A risk in business is going against the grain. The reasonable man adapts himself to the world. The unreasonable ones persist, trying to adapt the world to himself. Therefore, all progress depends on the unreasonable man…
Explaining what motivated him to do it anyway – in the face of potential opposition or trouble – Collins pointed to a video of Hussle who quoted 20th century playwright and political activist, George Bernard Shaw.
“A risk in business is going against the grain. The reasonable man adapts himself to the world. The unreasonable ones persist, trying to adapt the world to himself. Therefore, all progress depends on the unreasonable man… It’s radicals,” Hussle said.
Collins used his own money to replace two hoops and backboards at his old school, Loch Raven Technical Academy. He spent about $140 to complete the project. But for courts that required painted lines, the tab would rise to about $500.
After his first project, an old childhood friend, Davon Moore, now 29, reached out to Collins and said he wanted in on the project.
We’re just community members trying to make a difference and make this world a better place…
Collins said it was from then on forward when the project took off. Giving the credit to his friend, he said, “I wouldn’t have come this far if it wasn’t for Davon… I would have done the one court and kind of maintained it… But, it is because he got involved and we purchased four rims that put pressure on me to do two more courts… It is because of him that this movement has come this far,” Collins said.
“We’re just community members trying to make a difference and make this world a better place,” he added.
Collins also said the basketball projects – which they named #BuildBaltimore and #BuildMyCity – are more than just restoring the hoops in his Baltimore County community.
He said he hopes others join the movement to take care of their communities in this and other ways. And he hopes that Baltimore County government will step up and finish the job.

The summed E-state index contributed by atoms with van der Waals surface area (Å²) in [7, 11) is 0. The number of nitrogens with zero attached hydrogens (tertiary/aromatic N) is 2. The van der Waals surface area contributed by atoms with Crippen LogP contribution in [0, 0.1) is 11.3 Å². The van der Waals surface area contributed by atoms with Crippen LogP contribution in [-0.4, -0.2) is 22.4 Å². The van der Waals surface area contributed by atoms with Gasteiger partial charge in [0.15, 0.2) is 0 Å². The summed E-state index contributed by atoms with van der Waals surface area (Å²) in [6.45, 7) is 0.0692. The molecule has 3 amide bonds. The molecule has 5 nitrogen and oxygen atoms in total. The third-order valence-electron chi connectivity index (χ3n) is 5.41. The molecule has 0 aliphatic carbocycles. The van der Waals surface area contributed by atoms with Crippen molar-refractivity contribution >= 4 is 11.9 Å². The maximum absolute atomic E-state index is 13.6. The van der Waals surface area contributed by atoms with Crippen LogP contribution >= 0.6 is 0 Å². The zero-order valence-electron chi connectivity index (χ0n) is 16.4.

Jumping through Hoops
Over the past year, Baltimore County government has assisted developers on their multi-million dollar projects. The cost to restore the basketball courts at schools and recreation centers would be minimal, compared to the millions doled out for the development projects in recent months and years.
In 2017, for instance, The Baltimore Post reported that former County Administrative Officer Fred Homan, under the late Kevin Kamanetz and his administration, paid at least $120,000 to remove a building and trees from a property the county was selling as-is to developer, Caves Valley Partners.
Also in 2017, the County Council approved $43 million in grants and forward funding to the same developer for its mixed use Towson Row project.
Earlier this year, under new County Executive Johnny Olszewski, council members approved another $78 million grant, this time to help billionaires pay for infrastructure for the Tradepoint Atlantic project in Sparrows Point.
According to a Joint Use Agreement between Baltimore County government and Baltimore County Board of Education, the public is permitted to use school courts during non-school hours.